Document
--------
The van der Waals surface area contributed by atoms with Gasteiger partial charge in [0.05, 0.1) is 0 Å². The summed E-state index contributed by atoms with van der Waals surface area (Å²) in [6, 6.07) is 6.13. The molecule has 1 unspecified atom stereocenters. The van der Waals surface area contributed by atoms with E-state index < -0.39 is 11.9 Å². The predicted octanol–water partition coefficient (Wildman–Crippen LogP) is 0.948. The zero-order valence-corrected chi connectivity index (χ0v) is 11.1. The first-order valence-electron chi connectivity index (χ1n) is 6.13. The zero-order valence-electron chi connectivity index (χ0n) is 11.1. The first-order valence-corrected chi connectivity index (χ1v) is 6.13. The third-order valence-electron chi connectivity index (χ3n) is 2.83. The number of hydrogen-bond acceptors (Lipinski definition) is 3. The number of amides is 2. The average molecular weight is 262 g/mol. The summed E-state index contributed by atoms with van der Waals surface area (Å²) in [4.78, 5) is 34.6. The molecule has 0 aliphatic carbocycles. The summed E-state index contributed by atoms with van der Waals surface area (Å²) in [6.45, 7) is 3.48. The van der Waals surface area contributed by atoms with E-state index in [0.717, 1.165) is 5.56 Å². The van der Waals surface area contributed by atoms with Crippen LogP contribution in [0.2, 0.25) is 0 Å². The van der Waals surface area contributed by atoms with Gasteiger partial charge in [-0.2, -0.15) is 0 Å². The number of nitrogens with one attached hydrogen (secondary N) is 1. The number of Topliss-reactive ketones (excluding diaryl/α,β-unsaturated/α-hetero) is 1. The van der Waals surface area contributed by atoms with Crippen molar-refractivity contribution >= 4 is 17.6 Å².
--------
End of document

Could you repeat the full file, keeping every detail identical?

The van der Waals surface area contributed by atoms with Gasteiger partial charge in [0.05, 0.1) is 0 Å². The summed E-state index contributed by atoms with van der Waals surface area (Å²) in [6, 6.07) is 6.13. The molecule has 1 unspecified atom stereocenters. The van der Waals surface area contributed by atoms with E-state index < -0.39 is 11.9 Å². The predicted octanol–water partition coefficient (Wildman–Crippen LogP) is 0.948. The zero-order valence-corrected chi connectivity index (χ0v) is 11.1. The first-order valence-electron chi connectivity index (χ1n) is 6.13. The zero-order valence-electron chi connectivity index (χ0n) is 11.1. The first-order valence-corrected chi connectivity index (χ1v) is 6.13. The third-order valence-electron chi connectivity index (χ3n) is 2.83. The number of hydrogen-bond acceptors (Lipinski definition) is 3. The number of amides is 2. The average molecular weight is 262 g/mol. The summed E-state index contributed by atoms with van der Waals surface area (Å²) in [4.78, 5) is 34.6. The molecule has 0 aliphatic carbocycles. The summed E-state index contributed by atoms with van der Waals surface area (Å²) in [6.45, 7) is 3.48. The van der Waals surface area contributed by atoms with E-state index in [0.717, 1.165) is 5.56 Å². The van der Waals surface area contributed by atoms with Crippen LogP contribution in [0.2, 0.25) is 0 Å². The van der Waals surface area contributed by atoms with Gasteiger partial charge in [-0.2, -0.15) is 0 Å². The number of nitrogens with one attached hydrogen (secondary N) is 1. The number of Topliss-reactive ketones (excluding diaryl/α,β-unsaturated/α-hetero) is 1. The van der Waals surface area contributed by atoms with Crippen molar-refractivity contribution >= 4 is 17.6 Å².